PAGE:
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The fall of FTX shows just how fragile the crypto economy truly is
Once people stopped pretending, FTX’s empire was bound to collapse.
When you build an empire on funny money, it’s very easy for it to vanish overnight. That’s the simplest way to understand the implosion of former cryptocurrency giant FTX, which declared bankruptcy Friday. When November began, FTX controlled one of the world’s most valuable cryptocurrency exchanges, and its founder Sam Bankman-Fried’s stake in the company was supposedly worth around $16 billion. Today, Bankman-Fried is no longer CEO, his stake is worth roughly zero, and lots of FTX’s customers are wondering if they’re ever going to get their money back.
So what happened? On the most basic level, FTX fell prey to the equivalent of a bank run—its customers lost confidence in it, and got worried about the security of their assets, and raced to withdraw them. This was obviously very bad for FTX’s business, since the value of the company depends on people using its platform to trade. But FTX is an exchange, not a bank. So you might have thought it would have its customers’ assets on hand, and would have been able to give people back their money, and once it did that, it would be able to weather the storm.
You would have thought wrong, though. FTX, it turns out, had lent lots of money—including at least $4 billion in customer funds, according to Reuters—to a crypto trading firm called Alameda Research, which Bankman-Fried also owned. And Alameda, which has taken big losses as crypto prices have cratered in recent months, could not pay those loans back, at least not quickly. So when customers went to withdraw their assets, FTX didn’t have them. Thus, bankruptcy.
These were all bad, and possibly illegal, things, and in that sense, you could see FTX’s demise as just a classic financial scam, with the CEO of one company using customer funds to try to plug holes at another one he owned. But what makes the FTX story distinctive, and important, is that so much of the “money” involved here was money FTX basically invented, in the form of its own crypto token, FTT. A big chunk of FTX’s own capital consisted of FTT. And the loans it made to Alameda were largely collateralized by billions in FTT.
In other words, FTX was making billions in loans to Alameda, secured by its imaginary currency, so that Alameda could make speculative bets on other imaginary currencies. The value of the business, in that sense, was the product of what you might call a consensual hallucination. Everyone agreed to pretend that FTT was really worth a lot, and as long as they did, FTX could keep the balls in the air.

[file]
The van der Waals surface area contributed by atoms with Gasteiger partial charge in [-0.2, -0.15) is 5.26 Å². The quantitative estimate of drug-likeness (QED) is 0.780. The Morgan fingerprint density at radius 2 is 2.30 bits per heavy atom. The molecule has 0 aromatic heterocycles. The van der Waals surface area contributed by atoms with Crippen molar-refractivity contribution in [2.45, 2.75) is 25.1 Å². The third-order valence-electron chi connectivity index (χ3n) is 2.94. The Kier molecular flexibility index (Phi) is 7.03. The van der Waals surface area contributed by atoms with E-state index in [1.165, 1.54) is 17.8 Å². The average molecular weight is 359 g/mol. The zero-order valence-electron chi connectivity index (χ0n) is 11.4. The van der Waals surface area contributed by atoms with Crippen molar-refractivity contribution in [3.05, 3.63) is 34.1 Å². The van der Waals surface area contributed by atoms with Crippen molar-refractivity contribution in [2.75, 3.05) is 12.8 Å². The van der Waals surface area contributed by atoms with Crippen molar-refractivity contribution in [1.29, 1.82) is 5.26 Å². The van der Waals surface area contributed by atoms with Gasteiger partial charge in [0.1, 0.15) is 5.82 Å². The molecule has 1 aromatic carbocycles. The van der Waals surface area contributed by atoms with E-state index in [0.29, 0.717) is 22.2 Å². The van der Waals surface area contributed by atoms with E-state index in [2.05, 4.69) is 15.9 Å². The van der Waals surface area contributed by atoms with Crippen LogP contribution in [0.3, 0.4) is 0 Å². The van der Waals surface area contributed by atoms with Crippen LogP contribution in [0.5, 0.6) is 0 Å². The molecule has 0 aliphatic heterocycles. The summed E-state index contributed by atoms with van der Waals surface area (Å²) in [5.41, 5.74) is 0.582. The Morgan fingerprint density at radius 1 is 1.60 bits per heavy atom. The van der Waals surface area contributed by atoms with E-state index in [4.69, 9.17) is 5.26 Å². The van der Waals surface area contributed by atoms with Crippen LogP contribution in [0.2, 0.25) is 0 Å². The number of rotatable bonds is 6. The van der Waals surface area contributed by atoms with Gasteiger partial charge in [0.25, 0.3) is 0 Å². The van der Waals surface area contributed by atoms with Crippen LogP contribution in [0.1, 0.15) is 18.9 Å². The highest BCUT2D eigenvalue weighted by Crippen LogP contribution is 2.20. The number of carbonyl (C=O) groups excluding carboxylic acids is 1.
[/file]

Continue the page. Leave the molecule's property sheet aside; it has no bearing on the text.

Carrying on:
The problem was that once people stopped pretending, FTX’s empire was bound to collapse. And that happened last week, when, after a report in the press detailing the relationship between FTX and Alameda, Binance—one of FTX’s biggest competitors—announced that it would be dumping its entire stake of FTT, which sent the value of FTT plummeting more than 80% in two days.
That shrank the value of FTX, and since a big chunk of Alameda’s assets were in FTT, it also shrank the value of Alameda’s collateral and its ability to pay FTX back, which meant FTX’s finances got shakier, which made customers want to pull their money out of FTX and made them more leery of holding FTT, which made Alameda’s balance sheet worse, and so on. It was a quintessential financial death spiral, essentially started by Binance saying the emperor had no clothes. And it was accelerated by the fact that FTX (and Binance, for that matter) doesn’t publish audited financial reports, so FTX customers had no real idea what the firm’s balance sheet looked like.
To be sure, the health of all financial institutions depends on their reputation. But if your entire business can collapse in a matter of days because one of your competitors sells off its stake in your token, that obviously makes you wonder how solid your business was in the first place. FTX as an exchange was a real business (and will presumably emerge from bankruptcy intact). But the absurd valuations that were attached to it, which made Bankman-Fried a multi-billionaire, were largely built on fantasies about the worth of crypto assets.
Obviously, at this point crypto traders already know—or at least should know—that the value of their holdings depends on little more than the collective whims of the crypto crowd. What’s striking about FTX’s collapse is that it suggests that the same may be largely true of businesses that serve the crypto market: Most of their value depends on people acting as if a dream is real. Which works great, until everyone decides to wake up.